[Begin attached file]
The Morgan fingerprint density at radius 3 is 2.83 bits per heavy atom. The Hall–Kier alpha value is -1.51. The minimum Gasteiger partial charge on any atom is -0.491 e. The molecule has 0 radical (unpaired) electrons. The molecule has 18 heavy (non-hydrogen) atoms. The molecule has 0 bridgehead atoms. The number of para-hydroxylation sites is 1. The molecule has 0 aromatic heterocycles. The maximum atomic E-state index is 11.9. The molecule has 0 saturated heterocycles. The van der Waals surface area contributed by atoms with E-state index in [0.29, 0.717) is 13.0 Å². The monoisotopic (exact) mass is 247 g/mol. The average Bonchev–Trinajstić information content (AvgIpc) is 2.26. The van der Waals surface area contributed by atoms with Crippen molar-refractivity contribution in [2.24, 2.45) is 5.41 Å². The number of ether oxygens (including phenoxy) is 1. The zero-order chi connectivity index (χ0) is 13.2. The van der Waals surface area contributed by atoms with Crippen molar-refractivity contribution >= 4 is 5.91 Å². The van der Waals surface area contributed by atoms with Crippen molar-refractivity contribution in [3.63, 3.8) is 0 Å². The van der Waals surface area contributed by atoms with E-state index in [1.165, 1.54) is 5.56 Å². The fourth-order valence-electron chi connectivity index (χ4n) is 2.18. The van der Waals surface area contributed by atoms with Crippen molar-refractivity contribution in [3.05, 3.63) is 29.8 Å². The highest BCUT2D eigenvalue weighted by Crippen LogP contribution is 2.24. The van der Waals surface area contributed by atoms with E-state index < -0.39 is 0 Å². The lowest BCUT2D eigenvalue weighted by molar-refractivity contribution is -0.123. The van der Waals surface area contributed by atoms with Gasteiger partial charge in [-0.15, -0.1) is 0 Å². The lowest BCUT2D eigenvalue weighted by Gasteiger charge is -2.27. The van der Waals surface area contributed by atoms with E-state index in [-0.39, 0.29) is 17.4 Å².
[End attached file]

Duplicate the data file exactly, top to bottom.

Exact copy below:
The Morgan fingerprint density at radius 3 is 2.83 bits per heavy atom. The Hall–Kier alpha value is -1.51. The minimum Gasteiger partial charge on any atom is -0.491 e. The molecule has 0 radical (unpaired) electrons. The molecule has 18 heavy (non-hydrogen) atoms. The molecule has 0 bridgehead atoms. The number of para-hydroxylation sites is 1. The molecule has 0 aromatic heterocycles. The maximum atomic E-state index is 11.9. The molecule has 0 saturated heterocycles. The van der Waals surface area contributed by atoms with E-state index in [0.29, 0.717) is 13.0 Å². The monoisotopic (exact) mass is 247 g/mol. The average Bonchev–Trinajstić information content (AvgIpc) is 2.26. The van der Waals surface area contributed by atoms with Crippen molar-refractivity contribution in [2.24, 2.45) is 5.41 Å². The number of ether oxygens (including phenoxy) is 1. The zero-order chi connectivity index (χ0) is 13.2. The van der Waals surface area contributed by atoms with Crippen molar-refractivity contribution >= 4 is 5.91 Å². The van der Waals surface area contributed by atoms with Crippen molar-refractivity contribution in [3.63, 3.8) is 0 Å². The van der Waals surface area contributed by atoms with E-state index in [1.165, 1.54) is 5.56 Å². The fourth-order valence-electron chi connectivity index (χ4n) is 2.18. The van der Waals surface area contributed by atoms with Crippen molar-refractivity contribution in [3.05, 3.63) is 29.8 Å². The highest BCUT2D eigenvalue weighted by Crippen LogP contribution is 2.24. The van der Waals surface area contributed by atoms with E-state index < -0.39 is 0 Å². The lowest BCUT2D eigenvalue weighted by molar-refractivity contribution is -0.123. The van der Waals surface area contributed by atoms with Gasteiger partial charge in [-0.15, -0.1) is 0 Å². The lowest BCUT2D eigenvalue weighted by Gasteiger charge is -2.27. The van der Waals surface area contributed by atoms with E-state index in [-0.39, 0.29) is 17.4 Å².